I'm very happy with my new addition. This coin has been on my watch list at Ma-shops for quite a while. Every time I saw the coin I felt attracted to the portrait. Since the coin had been on sale for quite a while, I decided to make an offer. It was accepted quickly.
Domitian 81-96 AD
Struck 86 AD (second issue)
IMP•CAES DOMIT AVG•GERM P M TR P V.
laureate head right
IMP•XII COS XII CENS•P•P•P•
Minerva standing right on capital
of rostral column, holding spear and shield, owl at foot right (M2)
Ric 437 (R)
Ex Historische Münzen & Medaillen
Like my previous one, the coin comes from the second issue of 86 AD. It was mainly a coincidence that my second Denarius of Domitian as Augustus comes from the same issue as the first. A nice goal could be to collect all four types of this issue. However, there is a risk that the other coins will not appear fast, which is quite possible because most of the coins from 86 AD are fairly...
Sorry, can't correct the header. It is actually the 300th anniversary.
Courtesy of the Louis Bassano Collection.
Courtesy Stacks Bowers Galleries. Front and back covers of Cradle of America, History of Albany and the 1936 250th Anniversary Celebration. A booklet in my Numismatic library.
A Welcome to Albany
It is with pride in the achievements of the City of Albany that I extend a cordial invitation to American citizens everywhere to join in the observance of the Two Hundred Fiftieth Anniversary of the City Charter, Granted by Governor Thomas Dongan July 22, 1686.
This is the oldest place of settlement in the original thirteen states, a treasure-spot of American beginnings. It is also a progressive city, recently established as an inland seaport, whose commerce spreads around the world.
Albany not only looks back in its own records over an amazing rise of...
Coin 1: Roman Empire, silver denarius of Julia Maesa, circa 222-235 AD
XF, some light cabinet toning.
Coin 2: "Watermelon Inversion": monster-toned 1965 SMS Lincoln Memorial cent, PCGS SP66 RB
From the WingedLiberty "Color of Money" collection on the PCGS Registry. Population 24 with 3 higher as of 3/2/20.
The previous owner called it "Greenhead Lincoln". I changed the name to "Watermelon Inversion" 'cause it's pink on the outside and green on the inside, and I thought the name sounded more like, rad, man. LOL.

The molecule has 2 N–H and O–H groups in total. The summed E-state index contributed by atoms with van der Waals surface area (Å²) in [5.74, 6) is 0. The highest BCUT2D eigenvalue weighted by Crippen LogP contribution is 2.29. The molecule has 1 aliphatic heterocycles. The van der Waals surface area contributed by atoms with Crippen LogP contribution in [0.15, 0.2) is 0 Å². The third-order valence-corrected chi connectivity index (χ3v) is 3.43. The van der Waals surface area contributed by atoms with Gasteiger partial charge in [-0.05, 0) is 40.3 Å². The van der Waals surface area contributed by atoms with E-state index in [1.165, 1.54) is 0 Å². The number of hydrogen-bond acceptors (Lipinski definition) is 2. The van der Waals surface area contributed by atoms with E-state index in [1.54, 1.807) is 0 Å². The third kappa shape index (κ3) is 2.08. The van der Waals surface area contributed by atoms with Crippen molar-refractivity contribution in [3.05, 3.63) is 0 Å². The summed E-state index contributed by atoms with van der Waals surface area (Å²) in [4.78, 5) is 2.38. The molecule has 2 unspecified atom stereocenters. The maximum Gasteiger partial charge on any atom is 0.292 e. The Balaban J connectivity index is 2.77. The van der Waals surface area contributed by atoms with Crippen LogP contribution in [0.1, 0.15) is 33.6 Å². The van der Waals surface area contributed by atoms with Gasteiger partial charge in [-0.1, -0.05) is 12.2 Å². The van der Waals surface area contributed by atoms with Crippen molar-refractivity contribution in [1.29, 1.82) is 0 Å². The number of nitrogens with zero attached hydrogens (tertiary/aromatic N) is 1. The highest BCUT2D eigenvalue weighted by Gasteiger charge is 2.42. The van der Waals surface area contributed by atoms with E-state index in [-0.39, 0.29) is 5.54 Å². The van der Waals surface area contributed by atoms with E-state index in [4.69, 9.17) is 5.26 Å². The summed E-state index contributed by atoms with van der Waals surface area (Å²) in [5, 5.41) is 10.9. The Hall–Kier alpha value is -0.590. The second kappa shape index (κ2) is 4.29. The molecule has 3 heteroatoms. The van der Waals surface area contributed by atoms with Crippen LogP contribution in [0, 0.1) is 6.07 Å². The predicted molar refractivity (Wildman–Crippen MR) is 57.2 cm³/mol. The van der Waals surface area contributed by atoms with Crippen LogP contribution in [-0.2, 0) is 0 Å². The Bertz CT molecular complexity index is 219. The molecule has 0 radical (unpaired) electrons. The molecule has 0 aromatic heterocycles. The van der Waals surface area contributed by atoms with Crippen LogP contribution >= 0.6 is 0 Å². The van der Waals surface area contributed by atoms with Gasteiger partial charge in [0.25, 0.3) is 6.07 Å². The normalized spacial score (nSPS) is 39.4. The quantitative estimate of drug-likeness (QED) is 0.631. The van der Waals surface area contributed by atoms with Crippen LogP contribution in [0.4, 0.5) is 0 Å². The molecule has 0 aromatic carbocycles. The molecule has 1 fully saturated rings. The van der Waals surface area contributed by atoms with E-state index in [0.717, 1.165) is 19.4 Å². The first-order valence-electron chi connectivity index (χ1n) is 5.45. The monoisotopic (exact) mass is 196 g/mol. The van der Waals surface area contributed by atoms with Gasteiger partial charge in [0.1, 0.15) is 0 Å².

Lovely toning or not, I'd never have bought a...
It was the best of times, it was the worst of times... Whoops, this is Dickens and this post is to compare two draped bust quarters which might well have been still in circulation when Dickens was publishing.
The first coin is an 1805 in an ICG holder graded F-15. I bought this at a local show last year for my type set because I thought it had a lot of meat on the bone for the grade, looked nice, and I negotiated a nice price.
The second is an 1806 in a NGC holder graded F-12 with a CAC green bean. This coin is out there now in auction and this post is NOT intended to denigrate this coin or in any other way interfere in the auctioning of this coin. I have hidden the serial number and other identifiers in an excess of caution.
The purpose here is ask the erudite membership if I should consider crossing my coin to PCGS or NGC and then asking for a CAC bean. Crossing and submission is not something I have ever contemplated until now-for any coin. It is also to ask if the...
Seleucus I was arguably the most successful of the Diadochi in the years after Alexander III's death. Seleucus started his career out as a captain an elite infantry unit, the hypaspistai, and accompanied Alexander in his campaigns to Persia and India. Seleucus was a small fry in the power negotiations between Alexander's generals in wake of the great conquer's death in 323 BCE. In gratitude for helping eliminate Perdiccas in 321, Seleucus was granted lucrative satrapy of Babylon. Unlike most Macedonian satraps, Seleucus treated the local population with reverence and respect. Seleucus accomplished this by honoring the local priest class and gods. In addition, Seleucus's wife Apama, was Sogdian royalty (an Iranian ethic group), which no doubt helped his position with the locals.
After a second round of civil war between the Diadochi, Seleucus was forced to flee to Egypt to the court of Ptolemy I Soter. After assisting Ptolemy in his war with Antigonus in Syria, Seleucus was given...
1918-S Mule US Philippine issue: One of the great, underrated rarities of modern numismatics.